Sao Paulo is the Latin American city that is most-advanced in introducing mathematical models and predictive analytics technologies to provide commuters with the best routes for daily travel, the head of technology and innovation for IBM Chile, Claudio Vergara, told BNamericas.
"Sao Paulo is a very good laboratory to implement these solutions," he said, referring to the metropolis' notorious traffic jams. But the city already has a number of sensors and algorithms in place, setting it at a more advanced level for implementing smart transport systems than other Latin American centers, he added.
Worldwide, cities such as London and Stockholm have already introduced technology to better manage traffic systems, he said. According to past studies, Stockholm has managed to reduce traffic congestion by 20%, reduce emissions by 12% and encourage an additional 40,000 people to use public transportation.
Personalized commute - using advanced analytics technologies to recommend best routes for travelers, together with adaptive traffic systems that intuitively learn travelers' patterns and behaviors to provide more dynamic travel safety and route information - is one of the five innovations that IBM believes have the most potential to change the way people around the world work, live and play over the next five years.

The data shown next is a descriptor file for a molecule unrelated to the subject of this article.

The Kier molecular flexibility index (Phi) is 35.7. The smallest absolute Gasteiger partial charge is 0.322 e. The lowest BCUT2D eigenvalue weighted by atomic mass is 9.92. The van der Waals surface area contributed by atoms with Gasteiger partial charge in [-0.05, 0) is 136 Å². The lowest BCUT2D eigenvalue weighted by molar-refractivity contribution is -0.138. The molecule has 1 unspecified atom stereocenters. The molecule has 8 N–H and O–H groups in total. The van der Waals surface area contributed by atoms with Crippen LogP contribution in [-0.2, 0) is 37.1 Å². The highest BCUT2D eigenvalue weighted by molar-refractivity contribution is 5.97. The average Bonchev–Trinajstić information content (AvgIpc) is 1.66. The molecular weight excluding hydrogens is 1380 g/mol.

Other innovations include:
-The use of 3-D interfaces for real-time, telepresence interactions.
-Advances in transistors and battery technology - including "breathing batteries" that use air to react with energy-dense metal - to allow devices to last about 10 times longer than they do today.
-People becoming "walking sensors" via tweets, or via sensors in the mobile phone or wallet, that will collect data on the environment that in turn can be used by scientists or organizations to take action. Such information could help to map out the aftermath of an earthquake, Vergara noted, or help in fighting global warming.
-Using computers to help power cities. The idea involves re-using the heat generated at computers and data centers, which is currently released into the atmosphere, for doing things like heating buildings in the winter and powering air conditioning in the summer.
The innovations usually take two-three years to arrive in Latin America once they are introduced in developed markets, Vergara said, but he highlighted the electronic purse launched in 2007 - one of the innovations that was previously predicted as having a significant impact on people's lives - "and that was in Chile!" for the mass transit program, Transantiago.